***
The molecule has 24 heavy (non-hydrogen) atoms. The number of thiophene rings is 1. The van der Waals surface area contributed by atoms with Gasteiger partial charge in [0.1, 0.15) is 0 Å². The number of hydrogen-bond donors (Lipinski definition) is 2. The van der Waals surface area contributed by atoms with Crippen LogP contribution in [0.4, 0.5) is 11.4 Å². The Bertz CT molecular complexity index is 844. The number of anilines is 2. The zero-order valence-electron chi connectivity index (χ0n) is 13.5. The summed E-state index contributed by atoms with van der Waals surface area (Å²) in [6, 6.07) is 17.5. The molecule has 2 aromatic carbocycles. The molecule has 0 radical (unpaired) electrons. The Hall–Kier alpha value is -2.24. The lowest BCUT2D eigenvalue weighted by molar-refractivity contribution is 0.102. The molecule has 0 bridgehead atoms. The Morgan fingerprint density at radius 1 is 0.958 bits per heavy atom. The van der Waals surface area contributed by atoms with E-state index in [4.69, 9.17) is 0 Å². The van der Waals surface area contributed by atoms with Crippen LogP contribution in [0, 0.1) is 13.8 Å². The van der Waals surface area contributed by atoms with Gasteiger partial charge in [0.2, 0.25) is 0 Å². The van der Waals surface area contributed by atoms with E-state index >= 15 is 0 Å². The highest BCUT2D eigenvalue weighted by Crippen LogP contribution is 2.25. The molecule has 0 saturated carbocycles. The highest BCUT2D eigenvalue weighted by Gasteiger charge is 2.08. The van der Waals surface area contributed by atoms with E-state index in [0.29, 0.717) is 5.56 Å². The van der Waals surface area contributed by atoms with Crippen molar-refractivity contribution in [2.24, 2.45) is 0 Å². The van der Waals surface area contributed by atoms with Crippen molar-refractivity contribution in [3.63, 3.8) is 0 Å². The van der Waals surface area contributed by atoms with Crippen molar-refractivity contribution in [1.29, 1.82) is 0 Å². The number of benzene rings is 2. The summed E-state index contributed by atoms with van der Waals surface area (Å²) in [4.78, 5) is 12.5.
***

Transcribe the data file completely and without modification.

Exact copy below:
The molecule has 24 heavy (non-hydrogen) atoms. The number of thiophene rings is 1. The van der Waals surface area contributed by atoms with Gasteiger partial charge in [0.1, 0.15) is 0 Å². The number of hydrogen-bond donors (Lipinski definition) is 2. The van der Waals surface area contributed by atoms with Crippen LogP contribution in [0.4, 0.5) is 11.4 Å². The Bertz CT molecular complexity index is 844. The number of anilines is 2. The zero-order valence-electron chi connectivity index (χ0n) is 13.5. The summed E-state index contributed by atoms with van der Waals surface area (Å²) in [6, 6.07) is 17.5. The molecule has 2 aromatic carbocycles. The molecule has 0 radical (unpaired) electrons. The Hall–Kier alpha value is -2.24. The lowest BCUT2D eigenvalue weighted by molar-refractivity contribution is 0.102. The molecule has 0 bridgehead atoms. The Morgan fingerprint density at radius 1 is 0.958 bits per heavy atom. The van der Waals surface area contributed by atoms with E-state index in [4.69, 9.17) is 0 Å². The van der Waals surface area contributed by atoms with Crippen LogP contribution in [0, 0.1) is 13.8 Å². The van der Waals surface area contributed by atoms with Gasteiger partial charge in [0.2, 0.25) is 0 Å². The van der Waals surface area contributed by atoms with E-state index >= 15 is 0 Å². The highest BCUT2D eigenvalue weighted by Crippen LogP contribution is 2.25. The molecule has 0 saturated carbocycles. The highest BCUT2D eigenvalue weighted by Gasteiger charge is 2.08. The van der Waals surface area contributed by atoms with E-state index in [0.29, 0.717) is 5.56 Å². The van der Waals surface area contributed by atoms with Crippen molar-refractivity contribution in [2.24, 2.45) is 0 Å². The van der Waals surface area contributed by atoms with Crippen molar-refractivity contribution in [3.63, 3.8) is 0 Å². The van der Waals surface area contributed by atoms with Crippen molar-refractivity contribution in [1.29, 1.82) is 0 Å². The number of benzene rings is 2. The summed E-state index contributed by atoms with van der Waals surface area (Å²) in [4.78, 5) is 12.5.